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The Emergency Department – Considerations for Innovative and Strategic Design

Kaiser Permanente, TLCD Architecture, Emergency Department Design, The Center for Healthcare Design

Kaiser Santa Rosa Emergency Department, completed 2010

I recently had the pleasure of attending a conference focused on Emergency Department design hosted by The Center for Healthcare Design and held at the AIA San FranciscoTLCD Architecture is a corporate affiliate of the CHC which gives us access to a wide array of seminars, webinars and conferences related to healthcare design. The topics presented at the ED Design Conference delved deeply into the current thinking of how Emergency Departments are designed and organized with an eye to better addressing long wait times, delivery of care, and responding to an ever-changing healthcare environment. The presenters were a mix of healthcare providers and designers specializing in Emergency Department design.

Over the course of the discussions, some key themes emerged:

  1. Eliminate Triage

Triage based intake practices are outdated and increase wait times and create backlogs. More and more EDs are going to “Split Flow” patient intake and rapid treatment methods whereby patients are seen immediately and are either treated in a low acuity area or are sent to an ED treatment room. Patients never return to the waiting area, but are constantly kept moving through their care.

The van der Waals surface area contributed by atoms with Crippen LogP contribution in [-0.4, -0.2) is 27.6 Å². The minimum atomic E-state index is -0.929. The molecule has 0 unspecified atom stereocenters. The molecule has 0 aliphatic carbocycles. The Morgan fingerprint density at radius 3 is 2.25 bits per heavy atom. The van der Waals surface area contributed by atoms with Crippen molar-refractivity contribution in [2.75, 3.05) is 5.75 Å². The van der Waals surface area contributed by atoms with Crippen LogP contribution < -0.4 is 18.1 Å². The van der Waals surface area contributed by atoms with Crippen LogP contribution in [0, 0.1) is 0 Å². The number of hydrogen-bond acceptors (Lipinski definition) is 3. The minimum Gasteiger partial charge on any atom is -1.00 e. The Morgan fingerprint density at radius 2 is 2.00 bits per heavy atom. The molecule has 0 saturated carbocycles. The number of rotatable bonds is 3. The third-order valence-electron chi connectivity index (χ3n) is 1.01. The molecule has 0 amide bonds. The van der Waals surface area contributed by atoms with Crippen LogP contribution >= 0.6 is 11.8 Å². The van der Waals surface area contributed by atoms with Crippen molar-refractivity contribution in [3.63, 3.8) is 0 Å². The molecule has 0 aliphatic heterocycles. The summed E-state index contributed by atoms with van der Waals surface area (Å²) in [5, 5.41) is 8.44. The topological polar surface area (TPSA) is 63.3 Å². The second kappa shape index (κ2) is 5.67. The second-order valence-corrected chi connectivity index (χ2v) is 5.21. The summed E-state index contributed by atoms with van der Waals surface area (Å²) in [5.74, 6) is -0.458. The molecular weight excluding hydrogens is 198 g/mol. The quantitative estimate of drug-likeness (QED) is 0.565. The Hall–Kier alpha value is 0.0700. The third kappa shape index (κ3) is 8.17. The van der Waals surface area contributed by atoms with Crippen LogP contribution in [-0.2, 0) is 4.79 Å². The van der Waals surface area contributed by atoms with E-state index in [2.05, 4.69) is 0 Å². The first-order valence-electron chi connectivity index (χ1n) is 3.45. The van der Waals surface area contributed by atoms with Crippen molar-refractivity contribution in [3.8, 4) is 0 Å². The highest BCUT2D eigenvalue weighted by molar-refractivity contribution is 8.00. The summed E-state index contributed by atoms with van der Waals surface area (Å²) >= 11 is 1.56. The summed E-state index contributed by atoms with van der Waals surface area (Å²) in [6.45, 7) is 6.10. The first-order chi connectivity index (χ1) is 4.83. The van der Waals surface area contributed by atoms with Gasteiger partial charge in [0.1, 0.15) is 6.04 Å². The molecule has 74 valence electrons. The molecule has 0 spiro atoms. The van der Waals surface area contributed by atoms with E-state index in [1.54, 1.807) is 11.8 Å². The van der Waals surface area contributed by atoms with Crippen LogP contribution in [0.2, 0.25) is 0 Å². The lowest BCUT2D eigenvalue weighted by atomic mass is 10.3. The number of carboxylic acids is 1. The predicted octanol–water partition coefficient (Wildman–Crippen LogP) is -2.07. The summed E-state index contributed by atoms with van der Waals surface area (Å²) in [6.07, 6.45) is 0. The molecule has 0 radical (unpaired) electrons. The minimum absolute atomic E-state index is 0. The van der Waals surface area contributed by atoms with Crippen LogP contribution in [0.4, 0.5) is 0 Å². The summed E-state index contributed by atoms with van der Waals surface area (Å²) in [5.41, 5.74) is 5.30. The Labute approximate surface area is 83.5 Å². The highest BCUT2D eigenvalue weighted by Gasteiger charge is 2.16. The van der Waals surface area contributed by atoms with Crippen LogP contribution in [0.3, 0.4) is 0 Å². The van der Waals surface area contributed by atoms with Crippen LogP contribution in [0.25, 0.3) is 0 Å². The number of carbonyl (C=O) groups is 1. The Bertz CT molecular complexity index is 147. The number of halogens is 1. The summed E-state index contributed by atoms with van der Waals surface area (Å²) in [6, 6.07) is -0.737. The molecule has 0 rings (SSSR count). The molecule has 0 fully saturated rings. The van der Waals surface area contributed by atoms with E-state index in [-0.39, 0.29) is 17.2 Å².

1. Design for Flexibility

Emergency Departments must be designed so that they can respond to all types of patients and all types of events. Rather than designing highly specific treatment rooms, all rooms should be of a universal design that can accept any patient at any time.

  1. Evaluate the Problem

The answer to the problem of overcrowding and long wait times isn’t necessarily adding more treatment rooms or space. Often a thorough evaluation of staffing and patient intake patterns can lead to changes that do not require costly changes to the physical environment.

The Emergency Department is increasingly the primary healthcare access point for many in this country not only for trauma patients but for those with chronic conditions to the mentally ill. As such, EDs must be able to rapidly adapt to these types of patients in addition to everything from an infectious disease outbreak to a natural disaster. Designers and providers can work together to create spaces that can effectively deliver care, provide an organized work environment for staff, and a safe, healing space for patients. Knowing the needs of Emergency Departments and the challenges they face allows TLCD to help our healthcare clients plan their Emergency Departments for the present and future.

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